pointers/ref

For pointers, a distinction needs to be made between destructuring and dereferencing as they are different concepts which are used differently from a language like C.

  • Dereferencing uses *
  • Destructuring uses &, ref, and ref mut
fn main() {
    // Assign a reference of type `i32`. The `&` signifies there
    // is a reference being assigned.
    let reference = &4;

    match reference {
        // If `reference`s is pattern matched against `&val`, it results
        // in a comparison like:
        // `&i32`
        // `&val`
        // ^ We see that if the matching `&`s are dropped, then the `i32`
        // should be assigned to `val`.
        &val => println!("Got a value via destructuring: {:?}", val),
    }

    // To avoid the `&`, you dereference before matching.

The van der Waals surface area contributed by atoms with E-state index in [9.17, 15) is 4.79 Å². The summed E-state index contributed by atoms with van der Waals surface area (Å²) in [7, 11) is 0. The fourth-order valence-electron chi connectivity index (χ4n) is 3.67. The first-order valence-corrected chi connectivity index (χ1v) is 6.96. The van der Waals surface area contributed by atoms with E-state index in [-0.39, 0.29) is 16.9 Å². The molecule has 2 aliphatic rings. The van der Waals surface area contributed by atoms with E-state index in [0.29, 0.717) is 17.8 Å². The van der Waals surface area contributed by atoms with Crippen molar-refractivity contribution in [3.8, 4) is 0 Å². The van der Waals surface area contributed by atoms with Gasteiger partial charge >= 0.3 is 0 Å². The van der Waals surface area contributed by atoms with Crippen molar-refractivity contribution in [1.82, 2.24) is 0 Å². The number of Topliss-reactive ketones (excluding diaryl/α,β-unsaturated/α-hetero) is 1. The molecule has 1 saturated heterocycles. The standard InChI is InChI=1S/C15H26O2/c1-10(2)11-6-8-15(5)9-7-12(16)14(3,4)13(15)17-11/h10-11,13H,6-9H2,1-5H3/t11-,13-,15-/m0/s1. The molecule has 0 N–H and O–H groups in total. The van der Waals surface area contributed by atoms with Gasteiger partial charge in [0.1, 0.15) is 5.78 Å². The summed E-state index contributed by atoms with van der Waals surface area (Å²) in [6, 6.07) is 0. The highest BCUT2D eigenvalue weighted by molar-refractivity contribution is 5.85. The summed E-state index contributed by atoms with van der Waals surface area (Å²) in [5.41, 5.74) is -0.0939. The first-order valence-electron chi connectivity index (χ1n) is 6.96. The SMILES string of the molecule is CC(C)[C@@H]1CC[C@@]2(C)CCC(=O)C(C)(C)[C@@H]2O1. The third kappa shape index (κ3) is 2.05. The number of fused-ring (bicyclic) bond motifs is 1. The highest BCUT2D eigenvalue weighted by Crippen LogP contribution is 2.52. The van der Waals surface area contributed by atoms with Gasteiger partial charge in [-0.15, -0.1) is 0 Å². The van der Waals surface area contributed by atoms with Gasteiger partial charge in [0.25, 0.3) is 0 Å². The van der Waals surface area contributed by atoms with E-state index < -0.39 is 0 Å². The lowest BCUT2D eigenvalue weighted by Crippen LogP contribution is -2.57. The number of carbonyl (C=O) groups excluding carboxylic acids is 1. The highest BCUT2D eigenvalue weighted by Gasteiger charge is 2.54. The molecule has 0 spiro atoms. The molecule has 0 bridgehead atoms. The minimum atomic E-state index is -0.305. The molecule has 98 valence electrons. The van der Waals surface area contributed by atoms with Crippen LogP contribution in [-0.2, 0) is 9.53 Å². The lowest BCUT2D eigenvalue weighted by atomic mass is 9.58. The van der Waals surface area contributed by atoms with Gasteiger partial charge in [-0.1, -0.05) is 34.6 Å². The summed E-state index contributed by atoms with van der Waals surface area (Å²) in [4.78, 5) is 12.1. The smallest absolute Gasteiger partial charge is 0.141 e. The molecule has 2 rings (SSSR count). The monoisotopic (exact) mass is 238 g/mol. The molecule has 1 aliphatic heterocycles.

match *reference {
        val => println!("Got a value via dereferencing: {:?}", val),
    }

    // What if you don't start with a reference? `reference` was a `&`
    // because the right side was already a reference. This is not
    // a reference because the right side is not one.
    let _not_a_reference = 3;

    // Rust provides `ref` for exactly this purpose. It modifies the
    // assignment so that a reference is created for the element; this
    // reference is assigned.
    let ref _is_a_reference = 3;

    // Accordingly, by defining 2 values without references, references
    // can be retrieved via `ref` and `ref mut`.
    let value = 5;
    let mut mut_value = 6;

    // Use `ref` keyword to create a reference.
    match value {
        ref r => println!("Got a reference to a value: {:?}", r),
    }

    // Use `ref mut` similarly.
    match mut_value {
        ref mut m => {
            // Got a reference. Gotta dereference it before we can
            // add anything to it.
            *m += 10;
            println!("We added 10. `mut_value`: {:?}", m);
        },
    }
}